The art, however, contains no mention of omega-3 polyunsaturated fatty acids as angiogenic substances.

The class of lipid molecules known as "omega 338 , "ω-3" or "n-3" polyunsaturated fatty acids ("n-3 PUFAs") have been studied in various contexts. Omega-3 is a shorthand notation that designates the positional arrangement of the double bonds closest to the terminal methyl group (FIG. 1).

The omega-3 family is obtained mainly from dietary seafood or can be derived from linolenic acids which occur in leafy vegetables and unhydrogenated soybean oil. The levels of omega-3 in human tissues are low except for those people consuming large quantities of seafood and in particular the 20:5ω3 (EPA) and 22:6ω3 (DHA). Evidence shows that members of the Greenland Eskimo population, who consume a diet rich in seafood, as compared to their conterparts living in Denmark, have a higher amount of omega-3 present. (Dyerberg, J. 1981, Phil trans. Royal Soc. London B294: 373; Jorgensen K. A. and Dyerberg, J. 1982 Adv. Nutr. Res. 5:57; Lee, 1985 et al, New Eng. J. Med. 312:1217).

Much evidence shows that a diet rich in omega-3 fatty acids has beneficial effects in humans, including a reduction in plasma cholesterol and triglycerides levels, improved fat tolerance, prolonged bleeding time, reduced platelet counts and decreased platelet adhesiveness (Lee et al, supra; Phillpson et al, 1985 New Eng. J. Med. 312: 1210). Of primary interest is the effect of these fatty acids on heart disease. Thus, Kinsella, in Food Technology: 89-97, 146 (February 1986), summarizes the literature on n-3 PUFAs as obtained from fish. This reference explores the various biochemical pathways in which the n-3 PUFAs participate, and suggests some of the reasons why these materials may be involved in alleviating ischemic heart disease. In a similar vein, Saynor, et al., Atheriosclerosis 50: 3-10 (1984) discuss the role of one n-3 PUFA, i.e., eicosapentaenoic acid ("EPA") in reducing triglyceride and very low density lipoprotein (VLDL) serum levels. The paper also shows, however, that bleeding time increased, and the ability of platelets to aggregate decreased when EPA was administered.

Terano, et al, Atheriosclerosis 46: 321-331 (1983) comment on the same effects, but also state that EPA reduces whole blood viscosity.

The patent literature on the n-3 or ω-3 PUFAs is scant. Rubin, U.S. Pat. No. 4,526,902, teaches the treatment of thrombo-embolic conditions using a combination of one of EPA (5, 8, 11, 14, 17-eicosapentaenoic acid), and DHA (22:6 ω-3 docosahexaenoic acid) and a linoleic acid derivative. Of interest in this reference, the content of which is incorporated herein, is the teaching that mixtures of EPA and DHA/linoleic acid derivatives need not be administered as pharmaceuticals, but that they can also be administered in food form, such as cooking oil or margarine. Debat, U.S. Pat. No. 4,186,211, teach that higher alkanols and their esters can be used to treat prostate conditions. No ω-3 PUFAs are taught; rather docosa- and eicosaalkanol derivatives are the active compositions.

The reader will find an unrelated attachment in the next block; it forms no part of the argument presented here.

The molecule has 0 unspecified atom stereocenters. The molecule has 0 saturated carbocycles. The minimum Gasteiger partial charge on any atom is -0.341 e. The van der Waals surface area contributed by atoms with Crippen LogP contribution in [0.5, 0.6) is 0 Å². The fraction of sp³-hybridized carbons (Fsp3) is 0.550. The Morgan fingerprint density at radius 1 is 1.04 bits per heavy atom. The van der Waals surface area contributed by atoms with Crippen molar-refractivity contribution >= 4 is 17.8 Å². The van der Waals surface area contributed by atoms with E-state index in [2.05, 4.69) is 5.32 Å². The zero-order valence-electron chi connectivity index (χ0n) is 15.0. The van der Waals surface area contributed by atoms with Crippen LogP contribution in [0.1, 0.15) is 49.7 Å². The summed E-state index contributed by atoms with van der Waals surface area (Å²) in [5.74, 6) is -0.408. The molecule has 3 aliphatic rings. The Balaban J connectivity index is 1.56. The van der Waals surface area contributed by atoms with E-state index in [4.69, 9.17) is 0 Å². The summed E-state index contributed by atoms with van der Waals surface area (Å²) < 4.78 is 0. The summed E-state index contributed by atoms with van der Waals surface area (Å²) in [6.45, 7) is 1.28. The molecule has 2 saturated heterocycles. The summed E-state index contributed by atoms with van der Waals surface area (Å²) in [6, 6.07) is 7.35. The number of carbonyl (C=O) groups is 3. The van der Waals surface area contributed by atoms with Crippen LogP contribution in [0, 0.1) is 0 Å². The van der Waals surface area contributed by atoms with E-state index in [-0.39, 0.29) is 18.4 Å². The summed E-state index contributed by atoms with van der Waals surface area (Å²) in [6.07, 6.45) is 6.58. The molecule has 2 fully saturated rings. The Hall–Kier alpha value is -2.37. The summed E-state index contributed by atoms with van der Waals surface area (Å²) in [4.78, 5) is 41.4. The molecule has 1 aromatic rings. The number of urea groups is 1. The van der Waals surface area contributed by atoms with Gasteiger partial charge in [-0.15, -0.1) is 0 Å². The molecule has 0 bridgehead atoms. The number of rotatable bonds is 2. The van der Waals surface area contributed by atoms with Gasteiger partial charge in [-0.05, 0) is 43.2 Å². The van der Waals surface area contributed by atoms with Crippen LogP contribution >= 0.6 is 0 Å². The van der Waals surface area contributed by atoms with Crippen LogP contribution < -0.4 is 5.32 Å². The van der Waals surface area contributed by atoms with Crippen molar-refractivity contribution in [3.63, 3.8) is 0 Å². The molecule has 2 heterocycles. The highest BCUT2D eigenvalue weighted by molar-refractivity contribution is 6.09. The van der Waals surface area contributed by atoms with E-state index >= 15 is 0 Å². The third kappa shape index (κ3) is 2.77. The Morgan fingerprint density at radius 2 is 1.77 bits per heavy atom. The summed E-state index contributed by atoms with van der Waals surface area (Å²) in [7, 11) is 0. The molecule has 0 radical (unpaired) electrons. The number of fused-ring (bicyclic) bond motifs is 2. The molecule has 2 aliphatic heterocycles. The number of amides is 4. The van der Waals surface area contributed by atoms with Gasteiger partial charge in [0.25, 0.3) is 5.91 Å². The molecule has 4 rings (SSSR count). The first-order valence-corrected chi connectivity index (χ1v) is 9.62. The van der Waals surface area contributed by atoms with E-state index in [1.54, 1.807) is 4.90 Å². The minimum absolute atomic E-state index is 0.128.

It will be seen then, that none of the prior art teaches or suggests that omega-3 polyunsaturated fatty acids may be used to provoke or to enhance angiogenesis.

Hence it is an object of the invention to provide a method for provoking or enhancing angiogenesis in an individual subject by administering to the subject an angiogenically effective amount of an angiogenically active ω-3 polyunsaturated fatty acid. Especially preferred are methods of treatment utilizing eicosapentaenoic acid (EPA), and docosahexaenoic acid (DHA). How the objects of this invention are achieved will be seen via review of the disclosure which now follows.


FIG. 1 gives structural formulas for eicosapentaenoic acid and docosahexaenoic acid.

FIG. 2 depicts a chicken chorio-allantoic membrane responding to administration of DHA.

FIG. 3 shows histological sectioning of a chorio-allantoic membrane after application of DHA.

FIG. 4 shows a chicken chorio-allantoic membrane after administration of EPA.

FIG. 5 shows histological sectioning of a chorio-allantoic membrane after application of EPA.

FIG. 6 shows the result of a control assay on rabbit cornea.

FIG. 7 shows angiogenesis in a rabbit cornea assay using DHA.

FIG. 8 is a scatter plot of chorio-allantoic membrane assays for EPA.

FIG. 9 shows a plot of chorio-allantoic membrane assay results for EPA.

FIG. 10 shows a scatter plot for chorio-allantoic membrane assays for DHA.

FIG. 11 shows a plot for chorio-allantoic membrane assays for DHA.


The following presents the results of experiments which show that the ω-3 polyunsaturated fatty acids, especially eicosapentaenoic acid (EPA), and docosahexaenoic acid (DHA) cause angiogenesis in subjects to which they are administered in angiogenically effective amounts.

The results were obtained using two, distinct methods: the chicken chorioallantoic membrane assay ("CAM" assay), and the rabbit cornea assay. The CAM assay is described by, e.g., Auerbach, et al., Developmental Biology 41: 391 (1974); as well as in U.S. Pat. Nos. 4,699,788, and 4,710,490 the disclosures of which are incorporated by reference. The rabbit cornea assay is described in Alderman, et al., Biochemistry 24: 7866 (1986).


In order to test samples, as well as controls, methyl cellulose pellets were used. These pellets were prepared by first autoclaving a sample of methyl cellulose dry, followed by dissolving (2% w/v) in sterile distilled water. This solution was mixed by overnight stirring.